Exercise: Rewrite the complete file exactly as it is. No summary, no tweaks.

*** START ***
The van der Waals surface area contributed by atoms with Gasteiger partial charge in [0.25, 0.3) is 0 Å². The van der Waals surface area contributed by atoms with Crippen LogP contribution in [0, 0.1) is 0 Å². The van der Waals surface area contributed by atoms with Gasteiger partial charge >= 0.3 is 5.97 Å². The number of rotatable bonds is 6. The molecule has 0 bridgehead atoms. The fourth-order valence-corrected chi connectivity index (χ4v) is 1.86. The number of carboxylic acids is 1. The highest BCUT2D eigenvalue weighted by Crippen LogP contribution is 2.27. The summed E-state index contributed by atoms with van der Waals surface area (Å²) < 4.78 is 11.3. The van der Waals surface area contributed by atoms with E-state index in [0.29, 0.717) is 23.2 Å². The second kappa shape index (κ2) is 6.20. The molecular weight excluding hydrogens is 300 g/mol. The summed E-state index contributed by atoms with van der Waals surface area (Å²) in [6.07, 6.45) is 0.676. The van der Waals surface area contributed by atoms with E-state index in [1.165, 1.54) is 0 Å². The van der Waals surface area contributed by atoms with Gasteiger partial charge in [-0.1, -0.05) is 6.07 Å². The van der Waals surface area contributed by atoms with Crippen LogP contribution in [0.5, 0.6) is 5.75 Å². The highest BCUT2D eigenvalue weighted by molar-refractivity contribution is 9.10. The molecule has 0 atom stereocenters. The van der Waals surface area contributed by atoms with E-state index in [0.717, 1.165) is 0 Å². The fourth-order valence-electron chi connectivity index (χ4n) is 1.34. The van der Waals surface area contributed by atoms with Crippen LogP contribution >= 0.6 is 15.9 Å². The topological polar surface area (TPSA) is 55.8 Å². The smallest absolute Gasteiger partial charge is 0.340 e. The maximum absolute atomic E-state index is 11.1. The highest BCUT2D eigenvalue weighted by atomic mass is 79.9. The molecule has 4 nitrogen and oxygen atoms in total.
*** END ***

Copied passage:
The van der Waals surface area contributed by atoms with Gasteiger partial charge in [0.25, 0.3) is 0 Å². The van der Waals surface area contributed by atoms with Crippen LogP contribution in [0, 0.1) is 0 Å². The van der Waals surface area contributed by atoms with Gasteiger partial charge >= 0.3 is 5.97 Å². The number of rotatable bonds is 6. The molecule has 0 bridgehead atoms. The fourth-order valence-corrected chi connectivity index (χ4v) is 1.86. The number of carboxylic acids is 1. The highest BCUT2D eigenvalue weighted by Crippen LogP contribution is 2.27. The summed E-state index contributed by atoms with van der Waals surface area (Å²) < 4.78 is 11.3. The van der Waals surface area contributed by atoms with E-state index in [0.29, 0.717) is 23.2 Å². The second kappa shape index (κ2) is 6.20. The molecular weight excluding hydrogens is 300 g/mol. The summed E-state index contributed by atoms with van der Waals surface area (Å²) in [6.07, 6.45) is 0.676. The van der Waals surface area contributed by atoms with E-state index in [1.165, 1.54) is 0 Å². The van der Waals surface area contributed by atoms with Gasteiger partial charge in [-0.1, -0.05) is 6.07 Å². The van der Waals surface area contributed by atoms with Crippen LogP contribution in [0.5, 0.6) is 5.75 Å². The highest BCUT2D eigenvalue weighted by molar-refractivity contribution is 9.10. The molecule has 0 atom stereocenters. The van der Waals surface area contributed by atoms with E-state index in [0.717, 1.165) is 0 Å². The fourth-order valence-electron chi connectivity index (χ4n) is 1.34. The van der Waals surface area contributed by atoms with Crippen LogP contribution >= 0.6 is 15.9 Å². The topological polar surface area (TPSA) is 55.8 Å². The smallest absolute Gasteiger partial charge is 0.340 e. The maximum absolute atomic E-state index is 11.1. The highest BCUT2D eigenvalue weighted by atomic mass is 79.9. The molecule has 4 nitrogen and oxygen atoms in total.